Near-field communication chips also are becoming a popular technology embedded in smartphones for mobile one-tap payments and easy peer-to-peer data transfers of small files and contact data. Google Wallet is one example of a system using NFC.

But perhaps the most talked-about alternative to Bluetooth in recent years is Wi-Fi Direct, a new certified technology from the Wi-Fi Alliance trade group. Wi-Fi Direct aims to make it simple and secure to transfer large amounts of data between two devices without the hassle of connecting each device through a traditional Wi-Fi router.

Wi-Fi Direct promises more than 20 times the range of Bluetooth's typical 30-foot reach (while not common, Bluetooth can be implemented to reach as far as 300 feet). Wi-Fi Direct is also supposed to offer 10 times the speed of Bluetooth transfers, going as high as 250 megabits per second versus Bluetooth's rate of 25 mbps.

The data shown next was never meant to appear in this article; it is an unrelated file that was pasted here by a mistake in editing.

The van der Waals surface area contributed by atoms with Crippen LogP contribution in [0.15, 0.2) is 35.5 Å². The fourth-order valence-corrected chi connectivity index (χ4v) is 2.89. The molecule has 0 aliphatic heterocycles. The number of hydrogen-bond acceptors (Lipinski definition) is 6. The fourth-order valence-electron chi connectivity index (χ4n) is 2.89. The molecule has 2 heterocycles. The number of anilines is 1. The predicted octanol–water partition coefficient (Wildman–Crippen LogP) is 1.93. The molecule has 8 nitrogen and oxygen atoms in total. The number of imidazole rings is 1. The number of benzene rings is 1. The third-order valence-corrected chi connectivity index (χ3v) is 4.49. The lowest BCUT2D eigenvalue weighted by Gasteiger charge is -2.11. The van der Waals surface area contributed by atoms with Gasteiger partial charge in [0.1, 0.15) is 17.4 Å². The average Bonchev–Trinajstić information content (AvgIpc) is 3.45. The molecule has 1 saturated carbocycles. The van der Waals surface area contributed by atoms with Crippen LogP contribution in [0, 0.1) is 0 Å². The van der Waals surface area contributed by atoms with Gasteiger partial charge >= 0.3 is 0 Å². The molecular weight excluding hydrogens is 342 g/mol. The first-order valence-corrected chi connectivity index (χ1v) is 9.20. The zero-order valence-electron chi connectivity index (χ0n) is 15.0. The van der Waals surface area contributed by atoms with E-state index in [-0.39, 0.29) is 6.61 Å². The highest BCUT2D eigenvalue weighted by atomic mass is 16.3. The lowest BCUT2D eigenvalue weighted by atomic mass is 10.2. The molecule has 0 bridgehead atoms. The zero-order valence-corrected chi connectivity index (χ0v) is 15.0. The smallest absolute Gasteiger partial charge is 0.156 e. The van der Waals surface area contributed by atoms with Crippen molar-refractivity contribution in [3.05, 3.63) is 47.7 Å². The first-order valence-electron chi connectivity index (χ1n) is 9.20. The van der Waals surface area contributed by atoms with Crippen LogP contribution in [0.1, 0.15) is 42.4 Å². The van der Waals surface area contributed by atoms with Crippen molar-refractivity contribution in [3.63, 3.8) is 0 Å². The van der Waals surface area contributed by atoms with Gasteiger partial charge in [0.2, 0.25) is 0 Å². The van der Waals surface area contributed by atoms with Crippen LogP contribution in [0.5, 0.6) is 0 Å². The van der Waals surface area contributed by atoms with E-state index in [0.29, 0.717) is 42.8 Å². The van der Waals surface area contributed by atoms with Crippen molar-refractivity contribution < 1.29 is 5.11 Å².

Wi-Fi Direct could become even faster as we move into 2013. That's when Wi-Fi Direct is expected to employ the 802.11ac standard currently under development, which promises 1-gigabit-per-second data transfers, according to Kevin Robinson, marketing manager for the Wi-Fi Alliance.

Another handy feature of Wi-Fi Direct: It's backward-compatible, so you need only one device to have Wi-Fi Direct capability. Say you want to send information between an iPod Touch and a Wi-Fi Direct PC. You can still transfer data between the devices even though the phone isn't certified for Wi-Fi Direct. Wi-Fi Direct also uses WPA2 encryption to keep data transfers secure.